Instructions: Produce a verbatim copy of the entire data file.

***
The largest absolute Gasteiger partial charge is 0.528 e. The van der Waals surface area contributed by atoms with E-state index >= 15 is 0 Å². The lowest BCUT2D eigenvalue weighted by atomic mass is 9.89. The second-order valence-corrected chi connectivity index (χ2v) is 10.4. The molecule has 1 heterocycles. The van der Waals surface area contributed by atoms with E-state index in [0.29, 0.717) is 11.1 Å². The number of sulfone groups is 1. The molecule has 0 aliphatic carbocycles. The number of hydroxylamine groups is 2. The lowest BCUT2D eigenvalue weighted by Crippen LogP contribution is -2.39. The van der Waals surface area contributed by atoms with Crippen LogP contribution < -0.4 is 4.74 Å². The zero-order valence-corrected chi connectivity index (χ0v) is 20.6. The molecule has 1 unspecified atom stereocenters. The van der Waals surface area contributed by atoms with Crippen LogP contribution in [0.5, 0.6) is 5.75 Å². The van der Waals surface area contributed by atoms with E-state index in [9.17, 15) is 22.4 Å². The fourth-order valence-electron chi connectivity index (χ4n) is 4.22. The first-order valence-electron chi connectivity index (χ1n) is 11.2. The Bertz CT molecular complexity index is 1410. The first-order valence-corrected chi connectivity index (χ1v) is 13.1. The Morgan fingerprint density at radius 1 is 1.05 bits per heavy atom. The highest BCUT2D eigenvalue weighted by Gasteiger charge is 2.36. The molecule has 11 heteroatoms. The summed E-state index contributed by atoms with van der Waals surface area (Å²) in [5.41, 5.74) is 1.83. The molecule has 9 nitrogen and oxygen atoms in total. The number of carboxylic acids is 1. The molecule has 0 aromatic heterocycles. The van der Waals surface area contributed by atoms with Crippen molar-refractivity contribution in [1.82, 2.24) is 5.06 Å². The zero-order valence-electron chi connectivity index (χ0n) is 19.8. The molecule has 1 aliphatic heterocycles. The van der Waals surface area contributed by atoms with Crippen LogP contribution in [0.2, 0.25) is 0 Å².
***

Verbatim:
The largest absolute Gasteiger partial charge is 0.528 e. The van der Waals surface area contributed by atoms with E-state index >= 15 is 0 Å². The lowest BCUT2D eigenvalue weighted by atomic mass is 9.89. The second-order valence-corrected chi connectivity index (χ2v) is 10.4. The molecule has 1 heterocycles. The van der Waals surface area contributed by atoms with E-state index in [0.29, 0.717) is 11.1 Å². The number of sulfone groups is 1. The molecule has 0 aliphatic carbocycles. The number of hydroxylamine groups is 2. The lowest BCUT2D eigenvalue weighted by Crippen LogP contribution is -2.39. The van der Waals surface area contributed by atoms with Crippen LogP contribution < -0.4 is 4.74 Å². The zero-order valence-corrected chi connectivity index (χ0v) is 20.6. The molecule has 1 unspecified atom stereocenters. The van der Waals surface area contributed by atoms with Crippen LogP contribution in [0.5, 0.6) is 5.75 Å². The van der Waals surface area contributed by atoms with E-state index in [9.17, 15) is 22.4 Å². The fourth-order valence-electron chi connectivity index (χ4n) is 4.22. The first-order valence-electron chi connectivity index (χ1n) is 11.2. The Bertz CT molecular complexity index is 1410. The first-order valence-corrected chi connectivity index (χ1v) is 13.1. The Morgan fingerprint density at radius 1 is 1.05 bits per heavy atom. The highest BCUT2D eigenvalue weighted by Gasteiger charge is 2.36. The molecule has 11 heteroatoms. The summed E-state index contributed by atoms with van der Waals surface area (Å²) in [5.41, 5.74) is 1.83. The molecule has 9 nitrogen and oxygen atoms in total. The number of carboxylic acids is 1. The molecule has 0 aromatic heterocycles. The van der Waals surface area contributed by atoms with Crippen molar-refractivity contribution in [1.82, 2.24) is 5.06 Å². The zero-order valence-electron chi connectivity index (χ0n) is 19.8. The molecule has 1 aliphatic heterocycles. The van der Waals surface area contributed by atoms with Crippen LogP contribution in [0.2, 0.25) is 0 Å².